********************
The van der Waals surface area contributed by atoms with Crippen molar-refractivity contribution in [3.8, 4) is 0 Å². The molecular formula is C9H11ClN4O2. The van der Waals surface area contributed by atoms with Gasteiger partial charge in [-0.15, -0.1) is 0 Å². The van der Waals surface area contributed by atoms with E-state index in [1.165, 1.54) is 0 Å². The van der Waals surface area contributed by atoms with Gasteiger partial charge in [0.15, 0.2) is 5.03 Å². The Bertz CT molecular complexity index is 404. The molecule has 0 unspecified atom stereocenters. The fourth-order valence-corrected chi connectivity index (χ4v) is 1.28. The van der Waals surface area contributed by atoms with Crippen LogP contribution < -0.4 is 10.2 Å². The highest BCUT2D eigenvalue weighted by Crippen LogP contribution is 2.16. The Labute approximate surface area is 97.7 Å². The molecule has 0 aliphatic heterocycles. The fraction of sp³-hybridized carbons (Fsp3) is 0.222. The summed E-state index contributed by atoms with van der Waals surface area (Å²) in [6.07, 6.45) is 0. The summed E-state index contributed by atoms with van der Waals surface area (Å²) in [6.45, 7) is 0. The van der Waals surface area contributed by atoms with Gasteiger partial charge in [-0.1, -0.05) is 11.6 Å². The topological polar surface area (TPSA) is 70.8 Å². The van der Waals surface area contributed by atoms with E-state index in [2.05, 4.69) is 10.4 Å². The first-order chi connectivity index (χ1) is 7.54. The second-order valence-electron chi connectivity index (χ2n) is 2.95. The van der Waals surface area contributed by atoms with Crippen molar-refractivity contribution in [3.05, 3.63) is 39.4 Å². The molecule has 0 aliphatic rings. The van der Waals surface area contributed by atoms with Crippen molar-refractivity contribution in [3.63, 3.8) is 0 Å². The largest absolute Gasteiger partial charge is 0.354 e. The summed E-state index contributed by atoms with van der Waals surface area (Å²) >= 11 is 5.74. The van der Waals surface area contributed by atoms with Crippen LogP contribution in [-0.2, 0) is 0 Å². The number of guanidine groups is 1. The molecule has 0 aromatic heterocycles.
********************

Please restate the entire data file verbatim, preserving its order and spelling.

The van der Waals surface area contributed by atoms with Crippen molar-refractivity contribution in [3.8, 4) is 0 Å². The molecular formula is C9H11ClN4O2. The van der Waals surface area contributed by atoms with Gasteiger partial charge in [-0.15, -0.1) is 0 Å². The van der Waals surface area contributed by atoms with E-state index in [1.165, 1.54) is 0 Å². The van der Waals surface area contributed by atoms with Gasteiger partial charge in [0.15, 0.2) is 5.03 Å². The Bertz CT molecular complexity index is 404. The molecule has 0 unspecified atom stereocenters. The fourth-order valence-corrected chi connectivity index (χ4v) is 1.28. The van der Waals surface area contributed by atoms with Crippen LogP contribution < -0.4 is 10.2 Å². The highest BCUT2D eigenvalue weighted by Crippen LogP contribution is 2.16. The Labute approximate surface area is 97.7 Å². The molecule has 0 aliphatic heterocycles. The fraction of sp³-hybridized carbons (Fsp3) is 0.222. The summed E-state index contributed by atoms with van der Waals surface area (Å²) in [6.07, 6.45) is 0. The summed E-state index contributed by atoms with van der Waals surface area (Å²) in [6.45, 7) is 0. The van der Waals surface area contributed by atoms with Gasteiger partial charge in [-0.1, -0.05) is 11.6 Å². The topological polar surface area (TPSA) is 70.8 Å². The van der Waals surface area contributed by atoms with E-state index in [2.05, 4.69) is 10.4 Å². The first-order chi connectivity index (χ1) is 7.54. The second-order valence-electron chi connectivity index (χ2n) is 2.95. The van der Waals surface area contributed by atoms with Crippen molar-refractivity contribution in [3.05, 3.63) is 39.4 Å². The molecule has 0 aliphatic rings. The van der Waals surface area contributed by atoms with Crippen molar-refractivity contribution in [3.63, 3.8) is 0 Å². The largest absolute Gasteiger partial charge is 0.354 e. The summed E-state index contributed by atoms with van der Waals surface area (Å²) >= 11 is 5.74. The van der Waals surface area contributed by atoms with Crippen LogP contribution in [-0.2, 0) is 0 Å². The number of guanidine groups is 1. The molecule has 0 aromatic heterocycles.